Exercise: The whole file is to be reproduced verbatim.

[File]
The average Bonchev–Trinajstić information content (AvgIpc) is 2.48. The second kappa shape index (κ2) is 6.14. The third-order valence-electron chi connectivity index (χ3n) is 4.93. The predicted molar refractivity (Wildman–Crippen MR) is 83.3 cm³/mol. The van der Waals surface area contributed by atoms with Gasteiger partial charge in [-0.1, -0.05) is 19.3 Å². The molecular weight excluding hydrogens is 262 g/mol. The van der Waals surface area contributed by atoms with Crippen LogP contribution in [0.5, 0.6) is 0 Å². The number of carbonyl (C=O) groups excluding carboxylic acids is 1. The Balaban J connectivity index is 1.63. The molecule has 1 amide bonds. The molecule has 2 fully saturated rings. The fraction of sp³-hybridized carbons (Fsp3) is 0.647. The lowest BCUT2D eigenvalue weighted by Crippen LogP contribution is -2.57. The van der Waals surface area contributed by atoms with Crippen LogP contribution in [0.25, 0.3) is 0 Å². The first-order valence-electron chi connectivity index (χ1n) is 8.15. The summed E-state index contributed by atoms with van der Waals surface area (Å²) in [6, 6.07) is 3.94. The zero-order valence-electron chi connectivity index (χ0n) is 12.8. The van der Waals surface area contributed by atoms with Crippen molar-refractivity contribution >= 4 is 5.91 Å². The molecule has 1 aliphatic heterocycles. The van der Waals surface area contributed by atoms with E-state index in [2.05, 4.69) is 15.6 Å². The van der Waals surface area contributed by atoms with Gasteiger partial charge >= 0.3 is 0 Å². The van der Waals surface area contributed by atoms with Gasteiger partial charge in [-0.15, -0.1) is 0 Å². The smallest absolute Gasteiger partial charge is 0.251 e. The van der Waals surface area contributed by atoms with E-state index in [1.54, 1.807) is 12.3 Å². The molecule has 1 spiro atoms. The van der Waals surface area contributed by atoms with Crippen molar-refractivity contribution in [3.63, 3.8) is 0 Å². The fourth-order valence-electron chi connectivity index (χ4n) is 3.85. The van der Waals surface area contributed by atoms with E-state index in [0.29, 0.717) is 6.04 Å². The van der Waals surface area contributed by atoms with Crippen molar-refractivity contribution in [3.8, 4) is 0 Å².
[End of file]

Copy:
The average Bonchev–Trinajstić information content (AvgIpc) is 2.48. The second kappa shape index (κ2) is 6.14. The third-order valence-electron chi connectivity index (χ3n) is 4.93. The predicted molar refractivity (Wildman–Crippen MR) is 83.3 cm³/mol. The van der Waals surface area contributed by atoms with Gasteiger partial charge in [-0.1, -0.05) is 19.3 Å². The molecular weight excluding hydrogens is 262 g/mol. The van der Waals surface area contributed by atoms with Crippen LogP contribution in [0.5, 0.6) is 0 Å². The number of carbonyl (C=O) groups excluding carboxylic acids is 1. The Balaban J connectivity index is 1.63. The molecule has 1 amide bonds. The molecule has 2 fully saturated rings. The fraction of sp³-hybridized carbons (Fsp3) is 0.647. The lowest BCUT2D eigenvalue weighted by Crippen LogP contribution is -2.57. The van der Waals surface area contributed by atoms with Crippen LogP contribution in [0.25, 0.3) is 0 Å². The first-order valence-electron chi connectivity index (χ1n) is 8.15. The summed E-state index contributed by atoms with van der Waals surface area (Å²) in [6, 6.07) is 3.94. The zero-order valence-electron chi connectivity index (χ0n) is 12.8. The van der Waals surface area contributed by atoms with Crippen molar-refractivity contribution >= 4 is 5.91 Å². The molecule has 1 aliphatic heterocycles. The van der Waals surface area contributed by atoms with E-state index in [2.05, 4.69) is 15.6 Å². The van der Waals surface area contributed by atoms with Gasteiger partial charge >= 0.3 is 0 Å². The van der Waals surface area contributed by atoms with Gasteiger partial charge in [-0.15, -0.1) is 0 Å². The smallest absolute Gasteiger partial charge is 0.251 e. The van der Waals surface area contributed by atoms with E-state index in [1.54, 1.807) is 12.3 Å². The molecule has 1 spiro atoms. The van der Waals surface area contributed by atoms with Crippen molar-refractivity contribution in [3.63, 3.8) is 0 Å². The fourth-order valence-electron chi connectivity index (χ4n) is 3.85. The van der Waals surface area contributed by atoms with E-state index in [0.29, 0.717) is 6.04 Å². The van der Waals surface area contributed by atoms with Crippen molar-refractivity contribution in [3.8, 4) is 0 Å².